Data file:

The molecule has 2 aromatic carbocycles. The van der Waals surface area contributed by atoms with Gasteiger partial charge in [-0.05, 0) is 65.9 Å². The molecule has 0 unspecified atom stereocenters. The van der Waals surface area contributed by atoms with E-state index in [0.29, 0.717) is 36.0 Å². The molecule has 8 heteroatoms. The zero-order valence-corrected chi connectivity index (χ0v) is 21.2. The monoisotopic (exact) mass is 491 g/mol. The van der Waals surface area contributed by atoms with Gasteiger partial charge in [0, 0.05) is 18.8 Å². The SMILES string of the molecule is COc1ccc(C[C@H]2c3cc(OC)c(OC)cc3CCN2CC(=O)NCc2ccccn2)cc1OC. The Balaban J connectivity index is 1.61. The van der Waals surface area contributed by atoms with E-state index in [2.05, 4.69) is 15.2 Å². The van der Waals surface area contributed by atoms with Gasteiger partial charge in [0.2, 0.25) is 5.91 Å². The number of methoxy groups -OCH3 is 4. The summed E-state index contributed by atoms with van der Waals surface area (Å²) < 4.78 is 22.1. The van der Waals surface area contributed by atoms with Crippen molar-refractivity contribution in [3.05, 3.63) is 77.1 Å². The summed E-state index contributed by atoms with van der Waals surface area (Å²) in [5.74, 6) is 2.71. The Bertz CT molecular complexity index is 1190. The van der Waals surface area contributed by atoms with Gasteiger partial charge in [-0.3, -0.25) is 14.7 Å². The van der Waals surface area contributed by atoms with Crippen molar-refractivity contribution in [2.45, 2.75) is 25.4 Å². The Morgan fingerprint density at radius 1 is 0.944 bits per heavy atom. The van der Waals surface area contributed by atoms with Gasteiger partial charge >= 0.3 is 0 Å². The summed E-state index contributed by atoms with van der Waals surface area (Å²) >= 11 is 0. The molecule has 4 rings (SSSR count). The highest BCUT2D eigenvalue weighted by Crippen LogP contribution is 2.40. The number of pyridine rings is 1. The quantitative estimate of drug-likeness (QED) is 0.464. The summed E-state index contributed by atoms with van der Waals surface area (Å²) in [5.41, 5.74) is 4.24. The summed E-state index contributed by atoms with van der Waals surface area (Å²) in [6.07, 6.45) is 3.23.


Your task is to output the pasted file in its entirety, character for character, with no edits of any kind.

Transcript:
The molecule has 2 aromatic carbocycles. The van der Waals surface area contributed by atoms with Gasteiger partial charge in [-0.05, 0) is 65.9 Å². The molecule has 0 unspecified atom stereocenters. The van der Waals surface area contributed by atoms with E-state index in [0.29, 0.717) is 36.0 Å². The molecule has 8 heteroatoms. The zero-order valence-corrected chi connectivity index (χ0v) is 21.2. The monoisotopic (exact) mass is 491 g/mol. The van der Waals surface area contributed by atoms with Gasteiger partial charge in [0, 0.05) is 18.8 Å². The SMILES string of the molecule is COc1ccc(C[C@H]2c3cc(OC)c(OC)cc3CCN2CC(=O)NCc2ccccn2)cc1OC. The Balaban J connectivity index is 1.61. The van der Waals surface area contributed by atoms with E-state index in [2.05, 4.69) is 15.2 Å². The van der Waals surface area contributed by atoms with Gasteiger partial charge in [0.2, 0.25) is 5.91 Å². The number of methoxy groups -OCH3 is 4. The summed E-state index contributed by atoms with van der Waals surface area (Å²) < 4.78 is 22.1. The van der Waals surface area contributed by atoms with Crippen molar-refractivity contribution in [3.05, 3.63) is 77.1 Å². The summed E-state index contributed by atoms with van der Waals surface area (Å²) in [5.74, 6) is 2.71. The Bertz CT molecular complexity index is 1190. The van der Waals surface area contributed by atoms with Gasteiger partial charge in [-0.3, -0.25) is 14.7 Å². The van der Waals surface area contributed by atoms with Crippen molar-refractivity contribution in [2.45, 2.75) is 25.4 Å². The Morgan fingerprint density at radius 1 is 0.944 bits per heavy atom. The van der Waals surface area contributed by atoms with Gasteiger partial charge >= 0.3 is 0 Å². The summed E-state index contributed by atoms with van der Waals surface area (Å²) >= 11 is 0. The molecule has 4 rings (SSSR count). The highest BCUT2D eigenvalue weighted by Crippen LogP contribution is 2.40. The number of pyridine rings is 1. The quantitative estimate of drug-likeness (QED) is 0.464. The summed E-state index contributed by atoms with van der Waals surface area (Å²) in [5.41, 5.74) is 4.24. The summed E-state index contributed by atoms with van der Waals surface area (Å²) in [6.07, 6.45) is 3.23.